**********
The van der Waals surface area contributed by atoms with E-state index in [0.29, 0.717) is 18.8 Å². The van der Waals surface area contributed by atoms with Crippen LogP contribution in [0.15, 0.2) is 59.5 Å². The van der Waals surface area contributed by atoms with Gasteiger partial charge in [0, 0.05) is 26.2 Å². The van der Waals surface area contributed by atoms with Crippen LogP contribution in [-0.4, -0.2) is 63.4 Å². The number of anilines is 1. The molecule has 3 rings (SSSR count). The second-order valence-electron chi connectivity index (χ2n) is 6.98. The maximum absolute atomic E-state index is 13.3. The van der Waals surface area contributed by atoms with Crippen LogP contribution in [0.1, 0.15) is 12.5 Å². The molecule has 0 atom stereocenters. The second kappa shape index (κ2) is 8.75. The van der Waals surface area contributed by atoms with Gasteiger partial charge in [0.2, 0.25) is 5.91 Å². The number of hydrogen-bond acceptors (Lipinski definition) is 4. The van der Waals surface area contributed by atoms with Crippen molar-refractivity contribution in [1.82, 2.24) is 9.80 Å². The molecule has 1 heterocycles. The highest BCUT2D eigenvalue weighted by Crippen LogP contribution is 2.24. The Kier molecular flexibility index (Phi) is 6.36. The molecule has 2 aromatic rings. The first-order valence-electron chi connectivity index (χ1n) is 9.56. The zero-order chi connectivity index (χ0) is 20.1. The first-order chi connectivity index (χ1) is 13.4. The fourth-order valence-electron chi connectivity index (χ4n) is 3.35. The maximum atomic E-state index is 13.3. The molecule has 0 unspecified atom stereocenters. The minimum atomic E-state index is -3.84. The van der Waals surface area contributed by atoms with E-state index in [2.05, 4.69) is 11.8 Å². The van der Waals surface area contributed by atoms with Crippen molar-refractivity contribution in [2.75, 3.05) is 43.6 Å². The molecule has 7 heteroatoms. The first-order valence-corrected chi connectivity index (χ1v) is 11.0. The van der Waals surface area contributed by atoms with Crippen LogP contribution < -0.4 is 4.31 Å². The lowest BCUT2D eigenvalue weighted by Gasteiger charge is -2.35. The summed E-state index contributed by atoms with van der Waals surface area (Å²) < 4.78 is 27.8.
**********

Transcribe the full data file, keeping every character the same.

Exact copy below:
The van der Waals surface area contributed by atoms with E-state index in [0.29, 0.717) is 18.8 Å². The van der Waals surface area contributed by atoms with Crippen LogP contribution in [0.15, 0.2) is 59.5 Å². The van der Waals surface area contributed by atoms with Gasteiger partial charge in [0, 0.05) is 26.2 Å². The van der Waals surface area contributed by atoms with Crippen LogP contribution in [-0.4, -0.2) is 63.4 Å². The number of anilines is 1. The molecule has 3 rings (SSSR count). The second-order valence-electron chi connectivity index (χ2n) is 6.98. The maximum absolute atomic E-state index is 13.3. The van der Waals surface area contributed by atoms with Crippen LogP contribution in [0.1, 0.15) is 12.5 Å². The molecule has 0 atom stereocenters. The second kappa shape index (κ2) is 8.75. The van der Waals surface area contributed by atoms with Gasteiger partial charge in [0.2, 0.25) is 5.91 Å². The number of hydrogen-bond acceptors (Lipinski definition) is 4. The van der Waals surface area contributed by atoms with Crippen molar-refractivity contribution in [1.82, 2.24) is 9.80 Å². The molecule has 1 heterocycles. The highest BCUT2D eigenvalue weighted by Crippen LogP contribution is 2.24. The Kier molecular flexibility index (Phi) is 6.36. The molecule has 2 aromatic rings. The first-order valence-electron chi connectivity index (χ1n) is 9.56. The zero-order chi connectivity index (χ0) is 20.1. The first-order chi connectivity index (χ1) is 13.4. The fourth-order valence-electron chi connectivity index (χ4n) is 3.35. The maximum atomic E-state index is 13.3. The molecule has 0 unspecified atom stereocenters. The minimum atomic E-state index is -3.84. The van der Waals surface area contributed by atoms with E-state index in [2.05, 4.69) is 11.8 Å². The van der Waals surface area contributed by atoms with Crippen molar-refractivity contribution in [2.75, 3.05) is 43.6 Å². The molecule has 7 heteroatoms. The first-order valence-corrected chi connectivity index (χ1v) is 11.0. The van der Waals surface area contributed by atoms with Crippen LogP contribution < -0.4 is 4.31 Å². The lowest BCUT2D eigenvalue weighted by Gasteiger charge is -2.35. The summed E-state index contributed by atoms with van der Waals surface area (Å²) < 4.78 is 27.8.